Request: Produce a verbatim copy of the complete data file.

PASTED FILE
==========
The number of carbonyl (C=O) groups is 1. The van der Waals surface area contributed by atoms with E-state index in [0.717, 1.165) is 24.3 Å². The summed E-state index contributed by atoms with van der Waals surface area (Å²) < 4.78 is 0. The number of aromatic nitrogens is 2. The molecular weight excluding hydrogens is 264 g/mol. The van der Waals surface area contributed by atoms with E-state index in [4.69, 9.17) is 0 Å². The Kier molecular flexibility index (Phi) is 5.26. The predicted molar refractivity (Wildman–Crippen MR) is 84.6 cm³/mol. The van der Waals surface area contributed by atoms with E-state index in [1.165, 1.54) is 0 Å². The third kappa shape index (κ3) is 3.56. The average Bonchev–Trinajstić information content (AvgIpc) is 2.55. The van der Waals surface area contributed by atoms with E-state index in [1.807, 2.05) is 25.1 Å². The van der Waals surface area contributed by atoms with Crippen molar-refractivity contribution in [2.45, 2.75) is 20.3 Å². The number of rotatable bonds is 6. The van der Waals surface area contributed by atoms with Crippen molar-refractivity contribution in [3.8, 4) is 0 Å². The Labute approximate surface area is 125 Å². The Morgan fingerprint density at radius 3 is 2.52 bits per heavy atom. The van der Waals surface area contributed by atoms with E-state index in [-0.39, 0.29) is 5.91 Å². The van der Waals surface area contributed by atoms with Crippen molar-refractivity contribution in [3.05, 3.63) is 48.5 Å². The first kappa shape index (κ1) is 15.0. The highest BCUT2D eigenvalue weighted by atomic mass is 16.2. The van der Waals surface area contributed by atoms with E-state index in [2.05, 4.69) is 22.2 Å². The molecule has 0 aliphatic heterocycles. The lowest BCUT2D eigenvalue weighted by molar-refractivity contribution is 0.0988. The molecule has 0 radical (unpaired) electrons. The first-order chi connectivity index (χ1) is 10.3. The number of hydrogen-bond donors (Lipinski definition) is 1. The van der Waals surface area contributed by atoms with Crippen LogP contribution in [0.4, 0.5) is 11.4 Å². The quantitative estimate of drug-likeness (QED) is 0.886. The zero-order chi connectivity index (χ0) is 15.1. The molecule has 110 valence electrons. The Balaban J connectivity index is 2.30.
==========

The number of carbonyl (C=O) groups is 1. The van der Waals surface area contributed by atoms with E-state index in [0.717, 1.165) is 24.3 Å². The summed E-state index contributed by atoms with van der Waals surface area (Å²) < 4.78 is 0. The number of aromatic nitrogens is 2. The molecular weight excluding hydrogens is 264 g/mol. The van der Waals surface area contributed by atoms with E-state index in [4.69, 9.17) is 0 Å². The Kier molecular flexibility index (Phi) is 5.26. The predicted molar refractivity (Wildman–Crippen MR) is 84.6 cm³/mol. The van der Waals surface area contributed by atoms with E-state index in [1.165, 1.54) is 0 Å². The third kappa shape index (κ3) is 3.56. The average Bonchev–Trinajstić information content (AvgIpc) is 2.55. The van der Waals surface area contributed by atoms with E-state index in [1.807, 2.05) is 25.1 Å². The van der Waals surface area contributed by atoms with Crippen molar-refractivity contribution in [2.45, 2.75) is 20.3 Å². The number of rotatable bonds is 6. The van der Waals surface area contributed by atoms with Crippen molar-refractivity contribution in [3.8, 4) is 0 Å². The Labute approximate surface area is 125 Å². The Morgan fingerprint density at radius 3 is 2.52 bits per heavy atom. The van der Waals surface area contributed by atoms with E-state index in [-0.39, 0.29) is 5.91 Å². The van der Waals surface area contributed by atoms with Crippen molar-refractivity contribution in [3.05, 3.63) is 48.5 Å². The first kappa shape index (κ1) is 15.0. The highest BCUT2D eigenvalue weighted by atomic mass is 16.2. The van der Waals surface area contributed by atoms with E-state index in [2.05, 4.69) is 22.2 Å². The molecule has 0 aliphatic heterocycles. The lowest BCUT2D eigenvalue weighted by molar-refractivity contribution is 0.0988. The molecule has 0 radical (unpaired) electrons. The first-order chi connectivity index (χ1) is 10.3. The number of hydrogen-bond donors (Lipinski definition) is 1. The van der Waals surface area contributed by atoms with Crippen LogP contribution in [0.4, 0.5) is 11.4 Å². The quantitative estimate of drug-likeness (QED) is 0.886. The zero-order chi connectivity index (χ0) is 15.1. The molecule has 110 valence electrons. The Balaban J connectivity index is 2.30.